People often want something different, something more. We find it quite hard to see the potential for happiness in the present, even when the present is fantastic. Even during our “most exciting times,” we tend to think about what’s coming next. On vacation, we’re thinking of the next day’s surfing, of the friends coming to visit, of the great dinner we’re going to have. It’s hard for us to “just be,” to eek out all the joy in what is happening right here, right now.
That little voice inside your head? What guff has that guy been feeding you now?
When you’re thinking about your dreams and aspirations, you might discuss them with your friends, your family, or your parents. These people might tell you that you can do anything you set your mind to, or they might tell you not to try so you won’t be disappointed. They may have your best interest at heart, or they may have ulterior motives.
But the bottom line is that they don’t know you the way you know you.
Throughout your life, you will get a lot of advice. Some of it will be awful. Some of it will be right on the money. Some will be unsolicited, from passing acquaintances, and some welcome, from people who know you well.
But none of it will be from the most knowledgeable perspective. That perspective is yours and yours alone.
Why is it that many people view everyday life as boring—something to just get through?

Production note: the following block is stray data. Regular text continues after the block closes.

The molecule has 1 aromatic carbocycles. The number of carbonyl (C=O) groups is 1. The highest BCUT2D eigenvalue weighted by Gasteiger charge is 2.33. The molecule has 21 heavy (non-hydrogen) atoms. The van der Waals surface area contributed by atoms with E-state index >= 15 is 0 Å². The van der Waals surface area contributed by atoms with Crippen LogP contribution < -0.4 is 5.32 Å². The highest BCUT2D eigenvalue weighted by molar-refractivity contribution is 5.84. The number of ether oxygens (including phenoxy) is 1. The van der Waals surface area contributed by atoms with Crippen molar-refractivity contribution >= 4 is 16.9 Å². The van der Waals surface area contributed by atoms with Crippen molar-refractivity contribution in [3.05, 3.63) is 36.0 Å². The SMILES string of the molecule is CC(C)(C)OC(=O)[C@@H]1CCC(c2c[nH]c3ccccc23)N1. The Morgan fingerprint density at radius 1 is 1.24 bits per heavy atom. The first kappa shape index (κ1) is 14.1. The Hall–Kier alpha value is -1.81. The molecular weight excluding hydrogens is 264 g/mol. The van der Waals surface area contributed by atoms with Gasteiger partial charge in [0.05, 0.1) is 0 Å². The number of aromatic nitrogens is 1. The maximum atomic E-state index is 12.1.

Many people spend their lives waiting. Waiting to achieve something. Waiting to get something. Waiting to be happy.
Conditional happiness is overrated. If we think that some future event or condition is going to make us happy, or turn our lives around, or bring us fulfillment, then we’ve missed the point. If we don’t have the capacity for happiness in “everyday” life, some future condition is unlikely to make us happy. We all have the capacity to be happy—some of us just don’t realize it.
Happiness is available to all of us right here, right now.
It’s inside all of us. If it’s not there, then no level of achievement, material gain, or lifestyle change is going to bring it to us.
For many of us, life is busy enough that a healthy perspective about the balance between what we get out of life and what we contribute to the world and other people is challenging. It can be hard to think about what we might do, not because we have to, but because it will make someone else happy—because it will make the world a better place.
The benefits of generosity
Why is giving back important? Whether or not we realize it, generosity is very beneficial to us. It makes us feel good about ourselves, it makes our relationships closer and warmer, and it contributes to meaning in our lives. Generosity also feeds on itself. If someone does something nice for you, you are more inclined to do something nice for someone else. We have a tendency to pay it forward.
In the modern world, we are often pulled in many directions at the same time. Demands of work, the needs of our family, our desire to be healthy—we have many voices demanding our attention and our emotional energy. Our lives can become a series of silos—discreet elements that don’t feed off of or into each other. This forces people to constantly switch gears mentally and emotionally. How can we prevent our lives from becoming a jumble of unrelated activities? How can we keep it all together?